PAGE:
BEIRUT: Lebanese Prime Minister Najib Mikati has agreed to convene the cabinet to discuss the 2022 budget following a meeting with President Michel Aoun on Wednesday.
Mikati said: “We have agreed to sign a decree to open an extraordinary session of Parliament immediately, because the 2022 budget is ready,” noting that he would call for the cabinet to convene “to discuss the budget since it is the most important issue.”
A source close to Mikati told Arab News: “No discussions regarding the attendance of the ministers of Hezbollah and the Amal Movement preceded the call for the cabinet to convene.
“The agreement was reached between Aoun and Mikati, and the session will be held to discuss the budget. Ministers can choose to either attend or not.”
The cabinet has not met since Oct. 12, 2021, after the ministers of Hezbollah and the Amal Movement decided that they would not be attending any sessions unless Tarek Bitar, the judge leading the probe into the Beirut port blast, was removed.
Hezbollah Secretary-General Hassan Nasrallah had accused Bitar of “politicizing the investigation,” but the judiciary ignored requests to dismiss Bitar and Mikati refused to interfere in the work of the judiciary.
Mikati said that he informed Aoun that he will be receiving the 2022 budget within two days, after which it will be crucial to hold a cabinet session for approval.
“I don’t think anyone will fall short on their national duties. It is a prerequisite for the IMF and all reform issues that we are working on,” the prime minister said.
He assured public sector employees and public administrations that “the financial benefits that we had previously promised to deliver will be provided, that is, half a month’s salary for November and half a month’s for December.”
On Wednesday morning, the Lebanese pound hit an all-time low of 30,000 to the dollar. The ration card for needy families has not yet been put into practice, the minimum wage has not increased and chaos prevails in the markets.
Amid these crippling economic crises, Mikati has tried to reassure public sector employees, including the security and military services, in a bid to curb popular resentment and calm the protesters who took to the streets on Tuesday night and blocked several roads across Lebanon.
An IMF delegation is expected to arrive in Lebanon between Jan. 15 and 17 to start official negotiations with the Lebanese government, despite the conflicting plans and figures regarding the financial gap and its distribution.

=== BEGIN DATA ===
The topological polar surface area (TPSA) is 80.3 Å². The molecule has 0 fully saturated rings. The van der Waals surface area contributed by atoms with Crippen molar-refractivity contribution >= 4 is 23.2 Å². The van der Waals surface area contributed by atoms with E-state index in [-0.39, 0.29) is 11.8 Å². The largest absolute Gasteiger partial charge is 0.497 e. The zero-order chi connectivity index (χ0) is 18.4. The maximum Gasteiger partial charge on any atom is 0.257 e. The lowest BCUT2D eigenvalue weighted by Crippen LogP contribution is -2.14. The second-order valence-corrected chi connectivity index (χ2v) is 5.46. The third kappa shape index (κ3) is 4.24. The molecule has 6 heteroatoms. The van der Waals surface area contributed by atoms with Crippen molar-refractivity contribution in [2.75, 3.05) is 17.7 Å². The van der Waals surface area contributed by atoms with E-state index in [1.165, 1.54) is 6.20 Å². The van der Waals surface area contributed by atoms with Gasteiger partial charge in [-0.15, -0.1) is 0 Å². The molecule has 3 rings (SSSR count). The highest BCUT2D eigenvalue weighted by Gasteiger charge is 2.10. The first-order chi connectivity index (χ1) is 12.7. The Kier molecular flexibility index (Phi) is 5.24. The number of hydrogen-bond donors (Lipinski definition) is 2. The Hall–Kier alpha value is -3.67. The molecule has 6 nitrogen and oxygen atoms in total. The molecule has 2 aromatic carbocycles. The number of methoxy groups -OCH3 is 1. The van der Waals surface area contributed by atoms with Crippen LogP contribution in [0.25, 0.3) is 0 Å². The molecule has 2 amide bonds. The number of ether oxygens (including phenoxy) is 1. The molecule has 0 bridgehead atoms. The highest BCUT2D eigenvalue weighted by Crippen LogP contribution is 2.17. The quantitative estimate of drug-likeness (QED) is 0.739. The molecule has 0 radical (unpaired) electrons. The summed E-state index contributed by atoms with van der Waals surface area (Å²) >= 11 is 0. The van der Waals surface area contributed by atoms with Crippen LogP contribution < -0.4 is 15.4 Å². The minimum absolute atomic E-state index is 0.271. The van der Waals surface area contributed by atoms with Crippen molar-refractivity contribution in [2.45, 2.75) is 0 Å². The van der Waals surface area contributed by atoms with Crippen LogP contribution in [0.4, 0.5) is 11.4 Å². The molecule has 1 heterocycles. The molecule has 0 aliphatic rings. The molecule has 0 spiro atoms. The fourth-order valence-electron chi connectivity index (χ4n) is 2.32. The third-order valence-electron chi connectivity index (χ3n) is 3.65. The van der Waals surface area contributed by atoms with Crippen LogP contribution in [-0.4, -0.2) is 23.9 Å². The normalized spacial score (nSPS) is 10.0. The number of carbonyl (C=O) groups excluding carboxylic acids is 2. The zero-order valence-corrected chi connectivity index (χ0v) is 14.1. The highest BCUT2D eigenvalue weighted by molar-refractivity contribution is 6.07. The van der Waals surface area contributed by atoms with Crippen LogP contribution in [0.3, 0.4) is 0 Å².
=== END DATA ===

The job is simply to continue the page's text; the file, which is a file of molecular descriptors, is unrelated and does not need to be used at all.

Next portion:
Meanwhile, as of Tuesday night, over 40 MPs had signed a petition calling for an extraordinary session. Over 70 MPs were expected to sign out of a total of 118.
Elsewhere, after meeting with Parliament Speaker Nabih Berri on Wednesday, former Prime Minister Fouad Siniora stressed the need for “constitutional institutions to resume their work, as it is not enough to take many financial, economic and administrative measures without a political solution.
“Berri informed me that an extraordinary session will be opened and that the cabinet will convene to approve the 2022 budget. We must stop sabotaging our parliamentary democratic system, and we must straighten out our ties with our Arab brothers and the rest of the world,” Siniora said.
Although Aoun and Mikati do not share perspectives on several complex issues, they both rejected Nasrallah’s violent attack against Saudi Arabia during his speech on Monday.
In this context, Interior Minister Bassam Mawlawi instructed the Internal Security Forces on Tuesday night to remove offensive banners that were raised in some Hezbollah-affiliated streets in the southern suburbs of Beirut.
Meanwhile, Candice Ardell, deputy director of the UNIFIL Media Office, said: “Peacekeepers working to maintain security and stability in southern Lebanon were attacked on Tuesday night, and their vehicles were sabotaged and official items were stolen.
“The peacekeepers were neither taking pictures nor on private property as some might claim. They were on their way to meet with their counterparts from the Lebanese army for a routine patrol.”
She added: “UNIFIL condemns the attacks against men and women who serve the cause of peace, which violate Lebanese and international law,” denouncing those manipulating the residents of the area to serve their political purposes.
Ardell called on the “Lebanese authorities to open an investigation into the incident and prosecute all those responsible for these crimes.”
Several people had previously attacked a UNIFIL patrol in the southern town of Shaqra, claiming that the troops had entered private property and taken pictures.
Several members of the French patrol were injured as a result and their military vehicles were stomped on and pelted with stones. The Lebanese army had to intervene to secure their safe withdrawal from the town. According to eyewitnesses, the assailants were members of Hezbollah.